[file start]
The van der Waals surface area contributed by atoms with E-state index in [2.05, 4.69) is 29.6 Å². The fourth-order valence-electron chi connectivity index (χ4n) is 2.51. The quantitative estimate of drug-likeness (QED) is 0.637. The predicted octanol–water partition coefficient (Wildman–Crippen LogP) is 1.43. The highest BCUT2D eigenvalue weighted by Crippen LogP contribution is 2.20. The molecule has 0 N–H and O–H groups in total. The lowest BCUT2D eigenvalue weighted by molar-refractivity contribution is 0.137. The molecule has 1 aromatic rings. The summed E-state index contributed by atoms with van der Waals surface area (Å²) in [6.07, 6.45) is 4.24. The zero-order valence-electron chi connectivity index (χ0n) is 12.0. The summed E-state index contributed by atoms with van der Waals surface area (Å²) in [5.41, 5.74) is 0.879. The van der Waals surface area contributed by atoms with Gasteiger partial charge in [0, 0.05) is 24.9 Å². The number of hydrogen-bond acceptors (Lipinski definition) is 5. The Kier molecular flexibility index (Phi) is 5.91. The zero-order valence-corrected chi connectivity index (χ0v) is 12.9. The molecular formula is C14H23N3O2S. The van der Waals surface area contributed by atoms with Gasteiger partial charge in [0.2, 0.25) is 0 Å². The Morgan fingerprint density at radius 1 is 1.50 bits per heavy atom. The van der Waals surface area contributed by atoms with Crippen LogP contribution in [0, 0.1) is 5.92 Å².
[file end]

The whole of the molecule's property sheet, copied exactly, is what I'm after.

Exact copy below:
The van der Waals surface area contributed by atoms with E-state index in [2.05, 4.69) is 29.6 Å². The fourth-order valence-electron chi connectivity index (χ4n) is 2.51. The quantitative estimate of drug-likeness (QED) is 0.637. The predicted octanol–water partition coefficient (Wildman–Crippen LogP) is 1.43. The highest BCUT2D eigenvalue weighted by Crippen LogP contribution is 2.20. The molecule has 0 N–H and O–H groups in total. The lowest BCUT2D eigenvalue weighted by molar-refractivity contribution is 0.137. The molecule has 1 aromatic rings. The summed E-state index contributed by atoms with van der Waals surface area (Å²) in [6.07, 6.45) is 4.24. The zero-order valence-electron chi connectivity index (χ0n) is 12.0. The summed E-state index contributed by atoms with van der Waals surface area (Å²) in [5.41, 5.74) is 0.879. The van der Waals surface area contributed by atoms with Gasteiger partial charge in [0, 0.05) is 24.9 Å². The number of hydrogen-bond acceptors (Lipinski definition) is 5. The Kier molecular flexibility index (Phi) is 5.91. The zero-order valence-corrected chi connectivity index (χ0v) is 12.9. The molecular formula is C14H23N3O2S. The van der Waals surface area contributed by atoms with Gasteiger partial charge in [0.2, 0.25) is 0 Å². The Morgan fingerprint density at radius 1 is 1.50 bits per heavy atom. The van der Waals surface area contributed by atoms with Crippen LogP contribution in [0, 0.1) is 5.92 Å².